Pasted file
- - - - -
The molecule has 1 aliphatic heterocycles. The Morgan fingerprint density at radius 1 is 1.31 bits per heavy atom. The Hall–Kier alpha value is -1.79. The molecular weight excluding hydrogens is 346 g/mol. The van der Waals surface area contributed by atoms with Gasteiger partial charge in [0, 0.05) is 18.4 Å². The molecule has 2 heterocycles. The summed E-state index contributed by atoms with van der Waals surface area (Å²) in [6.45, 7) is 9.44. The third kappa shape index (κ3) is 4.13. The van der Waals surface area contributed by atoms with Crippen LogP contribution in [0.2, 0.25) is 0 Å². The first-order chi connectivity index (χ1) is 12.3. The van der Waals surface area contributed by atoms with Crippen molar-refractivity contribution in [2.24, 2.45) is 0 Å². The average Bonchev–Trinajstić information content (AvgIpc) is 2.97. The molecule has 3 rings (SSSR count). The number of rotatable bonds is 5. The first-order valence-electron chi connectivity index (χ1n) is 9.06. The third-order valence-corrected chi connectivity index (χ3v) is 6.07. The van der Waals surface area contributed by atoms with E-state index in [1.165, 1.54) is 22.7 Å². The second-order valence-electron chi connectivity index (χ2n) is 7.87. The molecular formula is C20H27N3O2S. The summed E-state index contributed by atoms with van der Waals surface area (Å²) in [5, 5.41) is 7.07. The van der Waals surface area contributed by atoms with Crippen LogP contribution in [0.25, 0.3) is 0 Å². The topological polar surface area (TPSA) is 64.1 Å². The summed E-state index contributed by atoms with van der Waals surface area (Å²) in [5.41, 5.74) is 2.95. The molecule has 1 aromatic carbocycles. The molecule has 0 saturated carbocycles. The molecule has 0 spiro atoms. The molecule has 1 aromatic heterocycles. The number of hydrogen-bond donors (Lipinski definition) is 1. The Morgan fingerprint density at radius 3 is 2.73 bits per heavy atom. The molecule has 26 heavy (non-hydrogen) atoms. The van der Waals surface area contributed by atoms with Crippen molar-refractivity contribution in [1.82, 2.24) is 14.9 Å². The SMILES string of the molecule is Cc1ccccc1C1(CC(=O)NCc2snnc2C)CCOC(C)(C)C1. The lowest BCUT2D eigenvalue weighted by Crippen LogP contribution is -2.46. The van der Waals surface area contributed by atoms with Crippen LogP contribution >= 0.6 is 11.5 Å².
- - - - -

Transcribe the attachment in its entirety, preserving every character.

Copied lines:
The molecule has 1 aliphatic heterocycles. The Morgan fingerprint density at radius 1 is 1.31 bits per heavy atom. The Hall–Kier alpha value is -1.79. The molecular weight excluding hydrogens is 346 g/mol. The van der Waals surface area contributed by atoms with Gasteiger partial charge in [0, 0.05) is 18.4 Å². The molecule has 2 heterocycles. The summed E-state index contributed by atoms with van der Waals surface area (Å²) in [6.45, 7) is 9.44. The third kappa shape index (κ3) is 4.13. The van der Waals surface area contributed by atoms with Crippen LogP contribution in [0.2, 0.25) is 0 Å². The first-order chi connectivity index (χ1) is 12.3. The van der Waals surface area contributed by atoms with Crippen molar-refractivity contribution in [2.24, 2.45) is 0 Å². The average Bonchev–Trinajstić information content (AvgIpc) is 2.97. The molecule has 3 rings (SSSR count). The number of rotatable bonds is 5. The first-order valence-electron chi connectivity index (χ1n) is 9.06. The third-order valence-corrected chi connectivity index (χ3v) is 6.07. The van der Waals surface area contributed by atoms with E-state index in [1.165, 1.54) is 22.7 Å². The second-order valence-electron chi connectivity index (χ2n) is 7.87. The molecular formula is C20H27N3O2S. The summed E-state index contributed by atoms with van der Waals surface area (Å²) in [5, 5.41) is 7.07. The van der Waals surface area contributed by atoms with Crippen LogP contribution in [0.25, 0.3) is 0 Å². The topological polar surface area (TPSA) is 64.1 Å². The summed E-state index contributed by atoms with van der Waals surface area (Å²) in [5.41, 5.74) is 2.95. The molecule has 1 aromatic carbocycles. The molecule has 0 saturated carbocycles. The molecule has 0 spiro atoms. The molecule has 1 aromatic heterocycles. The number of hydrogen-bond donors (Lipinski definition) is 1. The Morgan fingerprint density at radius 3 is 2.73 bits per heavy atom. The molecule has 26 heavy (non-hydrogen) atoms. The van der Waals surface area contributed by atoms with Crippen molar-refractivity contribution in [1.82, 2.24) is 14.9 Å². The SMILES string of the molecule is Cc1ccccc1C1(CC(=O)NCc2snnc2C)CCOC(C)(C)C1. The lowest BCUT2D eigenvalue weighted by Crippen LogP contribution is -2.46. The van der Waals surface area contributed by atoms with Crippen LogP contribution >= 0.6 is 11.5 Å².